Crime deputy in ‘conflict’ row over council job

Matthew Grove delivering his winning speech at the Humberside Police and Crime Commissioner election count at Bridlington
Matthew Grove delivering his winning speech at the Humberside Police and Crime Commissioner election count at Bridlington
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THE new commissioner of Humberside Police has sparked a row with his first major policy announcement by appointing a deputy who is refusing to give up his job as a councillor.

Matthew Grove has named fellow East Riding Conservative Paul Robinson as deputy commissioner, an appointment expected to be ratified at a hastily convened “confirmation hearing” of the 10-member police and crime panel next week. It would mean both the commissioner and deputy commissioner would also be serving members of East Riding Council, and topping up their commissioners’ pay with the basic councillor’s allowance of £10,711.

Coun Grove, who with his commissioner’s salary is earning £85,711, has vowed to resign his council seat in the Mid-Holderness ward at the “earliest appropriate opportunity”. But Coun Robinson, the member for Howdenshire, intends to see out his four-year term and, with his deputy commissioner’s salary, will earn a total of £55,711.

However, Coun Robinson’s decision to retain his council seat has been condemned by the leader of the Tory-led authority, Coun Stephen Parnaby.

Coun Parnaby told the Yorkshire Post: “Do I think the deputy should remain a sitting councillor? No, I don’t. I think there’s a conflict of interest there and if they are telling us the deputy commissioner role is almost full-time and an important one, because they would have to step in in case something happened to the commissioner, then I don’t think you can do the two.

“There’s that conflict of interest because the local authorities have a role of scrutinising the police commissioners through the review panels and we do have to work closely together on things like anti-social behaviour and problem families, and I wouldn’t want anybody grandstanding those views using the council for that purpose.”

There also seemed to be some confusion over Coun Robinson’s responsibilities, as he claimed he would be working a four-day week as deputy, while Coun Grove insisted it was a “full-time job”.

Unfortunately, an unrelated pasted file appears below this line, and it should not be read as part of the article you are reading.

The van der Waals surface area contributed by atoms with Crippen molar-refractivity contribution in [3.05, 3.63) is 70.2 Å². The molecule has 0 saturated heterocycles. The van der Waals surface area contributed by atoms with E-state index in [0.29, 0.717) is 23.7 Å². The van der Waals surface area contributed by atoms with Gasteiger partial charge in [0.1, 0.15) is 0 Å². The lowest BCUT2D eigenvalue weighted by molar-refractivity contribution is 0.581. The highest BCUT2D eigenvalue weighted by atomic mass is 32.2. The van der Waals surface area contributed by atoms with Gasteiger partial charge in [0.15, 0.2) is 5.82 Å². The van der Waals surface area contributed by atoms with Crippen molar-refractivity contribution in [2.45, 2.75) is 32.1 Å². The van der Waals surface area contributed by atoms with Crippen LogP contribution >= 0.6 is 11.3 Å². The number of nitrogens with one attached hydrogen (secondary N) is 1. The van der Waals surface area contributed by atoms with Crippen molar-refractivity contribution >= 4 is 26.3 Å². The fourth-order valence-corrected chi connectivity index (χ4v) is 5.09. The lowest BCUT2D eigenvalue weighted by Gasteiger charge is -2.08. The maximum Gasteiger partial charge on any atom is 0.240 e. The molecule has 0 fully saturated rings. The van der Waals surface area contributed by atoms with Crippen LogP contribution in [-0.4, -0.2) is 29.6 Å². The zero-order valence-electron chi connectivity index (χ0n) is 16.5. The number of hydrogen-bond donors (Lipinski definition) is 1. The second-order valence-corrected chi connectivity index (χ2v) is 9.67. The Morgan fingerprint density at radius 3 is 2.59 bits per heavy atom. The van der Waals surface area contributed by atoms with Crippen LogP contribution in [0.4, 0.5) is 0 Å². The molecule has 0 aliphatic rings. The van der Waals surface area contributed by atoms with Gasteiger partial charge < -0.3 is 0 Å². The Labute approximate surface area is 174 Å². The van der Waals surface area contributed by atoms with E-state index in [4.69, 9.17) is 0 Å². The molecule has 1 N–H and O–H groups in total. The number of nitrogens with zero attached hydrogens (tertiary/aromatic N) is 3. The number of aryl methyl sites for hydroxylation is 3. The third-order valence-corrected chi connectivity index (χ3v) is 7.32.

Coun Robinson said: “What I didn’t want to do was let down residents because I said I would represent the people of Howdenshire for a four-year period and I want to continue doing that, and I pretty much insisted I will do the role but I still want to be able to represent the residents of Howdenshire, and for that reason I am willing to do it for four days per week.”

But Coun Grove, who said he had taken legal advice over the appointment, said: “It’s not a four-day week, it’s a full-time job.

“What I’ve said is I’m happy for Paul to continue as a councillor because basically he’s a very good ward councillor and his parish councillors and residents do not want to lose him, and it’s those same skills and qualities held in high esteem that I recognise and I want to turn to the benefit of all the people of northern Lincolnshire and East Yorkshire.”

He added: “Conflict of interest always arises; they are a fact of life whatever you do. It would have come up whoever I appointed.

“It’s important we are very transparent and important Paul understands his different roles and doesn’t confuse them. If he has to deputise for me and attend to business on my behalf he will be there as my deputy and not as a councillor.”

David Whincup, chairman of the Haltemprice and Howden Conservative Association, said: “I think it’s a bit unwise that the post of deputy hasn’t been done formally through selection and it does leave the selection open to allegations of cronyism.

“As for Paul Robinson continuing as a councillor that’s a matter for himself, but I do think it’s difficult to try and carry on a post which is appointed independently of politics to then continue in a post that is obviously politically-motivated.”